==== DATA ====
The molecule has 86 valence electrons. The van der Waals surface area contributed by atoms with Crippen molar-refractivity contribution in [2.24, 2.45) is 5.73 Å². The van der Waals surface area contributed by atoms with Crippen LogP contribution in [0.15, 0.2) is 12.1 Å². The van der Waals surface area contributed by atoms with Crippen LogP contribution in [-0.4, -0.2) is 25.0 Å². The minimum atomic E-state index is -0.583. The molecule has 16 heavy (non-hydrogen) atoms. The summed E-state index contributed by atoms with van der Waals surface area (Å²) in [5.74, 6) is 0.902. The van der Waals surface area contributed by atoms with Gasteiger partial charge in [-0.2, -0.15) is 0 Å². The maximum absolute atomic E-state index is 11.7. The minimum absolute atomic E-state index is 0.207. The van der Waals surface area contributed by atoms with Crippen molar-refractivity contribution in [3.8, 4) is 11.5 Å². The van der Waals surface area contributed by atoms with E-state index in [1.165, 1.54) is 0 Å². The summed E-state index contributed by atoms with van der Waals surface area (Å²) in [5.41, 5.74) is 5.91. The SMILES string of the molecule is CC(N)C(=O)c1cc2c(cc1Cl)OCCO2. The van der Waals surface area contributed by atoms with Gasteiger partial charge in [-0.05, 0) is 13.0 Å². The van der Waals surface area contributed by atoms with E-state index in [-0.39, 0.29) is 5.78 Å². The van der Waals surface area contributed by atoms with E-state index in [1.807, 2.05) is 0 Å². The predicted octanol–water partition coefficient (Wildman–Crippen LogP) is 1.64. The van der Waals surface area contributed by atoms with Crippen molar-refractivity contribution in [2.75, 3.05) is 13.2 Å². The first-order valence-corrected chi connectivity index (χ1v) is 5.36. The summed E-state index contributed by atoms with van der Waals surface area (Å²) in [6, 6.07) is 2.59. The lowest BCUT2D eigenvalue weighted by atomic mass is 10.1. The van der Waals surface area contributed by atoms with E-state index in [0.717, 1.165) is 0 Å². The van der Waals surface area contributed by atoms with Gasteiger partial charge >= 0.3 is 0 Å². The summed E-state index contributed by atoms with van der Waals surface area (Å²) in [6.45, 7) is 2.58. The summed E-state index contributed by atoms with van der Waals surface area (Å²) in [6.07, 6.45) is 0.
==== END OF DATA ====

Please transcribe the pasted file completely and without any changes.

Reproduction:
The molecule has 86 valence electrons. The van der Waals surface area contributed by atoms with Crippen molar-refractivity contribution in [2.24, 2.45) is 5.73 Å². The van der Waals surface area contributed by atoms with Crippen LogP contribution in [0.15, 0.2) is 12.1 Å². The van der Waals surface area contributed by atoms with Crippen LogP contribution in [-0.4, -0.2) is 25.0 Å². The minimum atomic E-state index is -0.583. The molecule has 16 heavy (non-hydrogen) atoms. The summed E-state index contributed by atoms with van der Waals surface area (Å²) in [5.74, 6) is 0.902. The van der Waals surface area contributed by atoms with Gasteiger partial charge in [-0.2, -0.15) is 0 Å². The maximum absolute atomic E-state index is 11.7. The minimum absolute atomic E-state index is 0.207. The van der Waals surface area contributed by atoms with Crippen molar-refractivity contribution in [3.8, 4) is 11.5 Å². The van der Waals surface area contributed by atoms with E-state index in [1.165, 1.54) is 0 Å². The summed E-state index contributed by atoms with van der Waals surface area (Å²) in [5.41, 5.74) is 5.91. The SMILES string of the molecule is CC(N)C(=O)c1cc2c(cc1Cl)OCCO2. The van der Waals surface area contributed by atoms with Gasteiger partial charge in [-0.05, 0) is 13.0 Å². The van der Waals surface area contributed by atoms with E-state index in [-0.39, 0.29) is 5.78 Å². The van der Waals surface area contributed by atoms with E-state index in [1.807, 2.05) is 0 Å². The predicted octanol–water partition coefficient (Wildman–Crippen LogP) is 1.64. The van der Waals surface area contributed by atoms with Crippen molar-refractivity contribution in [2.75, 3.05) is 13.2 Å². The first-order valence-corrected chi connectivity index (χ1v) is 5.36. The summed E-state index contributed by atoms with van der Waals surface area (Å²) in [6, 6.07) is 2.59. The lowest BCUT2D eigenvalue weighted by atomic mass is 10.1. The van der Waals surface area contributed by atoms with E-state index in [0.717, 1.165) is 0 Å². The van der Waals surface area contributed by atoms with Gasteiger partial charge >= 0.3 is 0 Å². The summed E-state index contributed by atoms with van der Waals surface area (Å²) in [6.45, 7) is 2.58. The summed E-state index contributed by atoms with van der Waals surface area (Å²) in [6.07, 6.45) is 0.